Preparing Educators to Teach Multilingual Learners
Around the country, an increasing number of students are multilingual learners, speaking and learning multiple languages at the same time. Some of these students are classified as English learners, which means that they are eligible for English language development supports. In some schools and districts in the Pacific Northwest and other regions, up to 70 percent of children are classified as English learners. However, teachers prepared to serve these students are almost always in short supply. It’s not just a matter of teaching language itself―teachers need training to be able to teach content areas such as mathematics or history to English learner students, too.
To address the need to improve instruction for multilingual learners, the federal Department of Education’s Office of English Language Acquisition (OELA) provides National Professional Development grants to teacher preparation programs. These teacher preparation programs are typically, but not always, universities. Through a five-year partnership, teacher preparation programs prepare in-service or preservice teachers to qualify for endorsements in either English for Speakers of Other Languages or dual language instruction.
Partnering for Evaluation of Teacher Preparation Institutes
We are currently partnering with eight teacher preparation programs as part of the OELA grant program. In addition, two of our partners who were originally funded in 2016—Oregon State University and Boise State University—completed their grants last year. We are currently partnering with Oregon State University (refunded in 2021), Western Washington University, Western Oregon University, University of Washington, University of Oregon, University of California Santa Cruz, Santa Clara University, and Portland State University.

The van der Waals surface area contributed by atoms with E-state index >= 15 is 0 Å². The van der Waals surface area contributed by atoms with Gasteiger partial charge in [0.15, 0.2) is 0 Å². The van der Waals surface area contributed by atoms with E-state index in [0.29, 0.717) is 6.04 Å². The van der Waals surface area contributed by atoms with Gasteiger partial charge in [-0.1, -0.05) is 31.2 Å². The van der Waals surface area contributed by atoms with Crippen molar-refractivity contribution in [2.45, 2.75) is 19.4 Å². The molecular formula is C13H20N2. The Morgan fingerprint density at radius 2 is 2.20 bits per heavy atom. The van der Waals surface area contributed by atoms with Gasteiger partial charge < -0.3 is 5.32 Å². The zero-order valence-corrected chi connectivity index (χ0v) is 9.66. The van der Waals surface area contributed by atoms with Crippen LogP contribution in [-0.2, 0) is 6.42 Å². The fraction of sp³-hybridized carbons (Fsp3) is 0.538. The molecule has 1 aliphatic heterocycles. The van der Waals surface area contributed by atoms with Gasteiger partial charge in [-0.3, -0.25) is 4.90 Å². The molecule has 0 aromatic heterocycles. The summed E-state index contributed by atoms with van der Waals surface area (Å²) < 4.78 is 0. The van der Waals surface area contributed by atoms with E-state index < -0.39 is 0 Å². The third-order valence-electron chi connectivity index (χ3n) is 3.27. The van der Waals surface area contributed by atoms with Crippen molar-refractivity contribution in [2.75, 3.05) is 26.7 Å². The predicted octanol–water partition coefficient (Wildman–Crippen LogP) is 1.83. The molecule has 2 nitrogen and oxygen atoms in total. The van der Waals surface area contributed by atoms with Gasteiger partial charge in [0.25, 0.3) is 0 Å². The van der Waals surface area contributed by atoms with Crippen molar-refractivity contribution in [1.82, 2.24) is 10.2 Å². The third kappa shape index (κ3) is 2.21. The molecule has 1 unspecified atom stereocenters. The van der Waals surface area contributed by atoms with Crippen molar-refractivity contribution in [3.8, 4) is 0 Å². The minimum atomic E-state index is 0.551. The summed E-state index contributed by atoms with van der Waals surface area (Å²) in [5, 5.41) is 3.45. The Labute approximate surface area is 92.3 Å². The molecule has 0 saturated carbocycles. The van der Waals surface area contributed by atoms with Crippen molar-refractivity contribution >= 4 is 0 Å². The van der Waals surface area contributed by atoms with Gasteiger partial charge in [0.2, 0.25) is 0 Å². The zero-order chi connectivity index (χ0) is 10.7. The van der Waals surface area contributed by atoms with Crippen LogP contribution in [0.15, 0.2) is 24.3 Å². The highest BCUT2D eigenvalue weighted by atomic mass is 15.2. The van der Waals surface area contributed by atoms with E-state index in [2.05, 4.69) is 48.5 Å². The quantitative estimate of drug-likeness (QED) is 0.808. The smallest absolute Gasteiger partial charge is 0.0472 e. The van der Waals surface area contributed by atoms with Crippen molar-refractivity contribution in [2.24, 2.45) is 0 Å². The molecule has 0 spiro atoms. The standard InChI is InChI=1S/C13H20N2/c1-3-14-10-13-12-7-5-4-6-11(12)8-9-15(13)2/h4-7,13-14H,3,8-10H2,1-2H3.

Education Northwest partnered with these teacher preparation programs to apply for this grant and serve as the program evaluator. As program evaluators, our purpose is to support our partners by collecting data from participants, districts, students, and others, creating actionable recommendations for program improvement. Another very important evaluation goal is to determine how effective the endorsements are in improving student-level outcomes, such as English language proficiency.
Growing Confidence, Rising Scores
While the pandemic inhibited our ability to collect test scores (state assessments were not administered during this period), we did see growth in English language arts scores. For example, at Oregon State we saw that the programs positively impacted students’ English language arts assessment outcomes, which were almost 14 percentile points higher than those of comparison students. In the case of Boise State, it should be noted, there were not enough students involved for the increase to be statistically significant. We also saw a large growth in teacher confidence and knowledge, as well as a small but noticeable change in their (self-reported) use of instructional methods for supporting multilingual learners.
The Oregon State and Boise State University programs were the first to be evaluated. In coming years, we’ll be supporting three grants in the state of Oregon and intend to combine outcomes data. This larger sample will enhance our ability to determine whether the programs are impacting multilingual learners’ progress. As results from more university partners’ institutes become available, OELA will be able to make informed decisions about the future of the grant program, and we will continue to build the research base on the effectiveness of endorsement programs for supporting multilingual learners.
- Preparing Idaho Teachers to Work with Culturally and Linguistically Diverse Students: Research Brief
- Integrating Language Acquisition and Improving Outcomes for English Learner Students
Managing Researcher, Mixed Methods Evaluation & Research
Principal Researcher, Multilingual Learners
Principal Researcher, Applied Research & Equitable Evaluation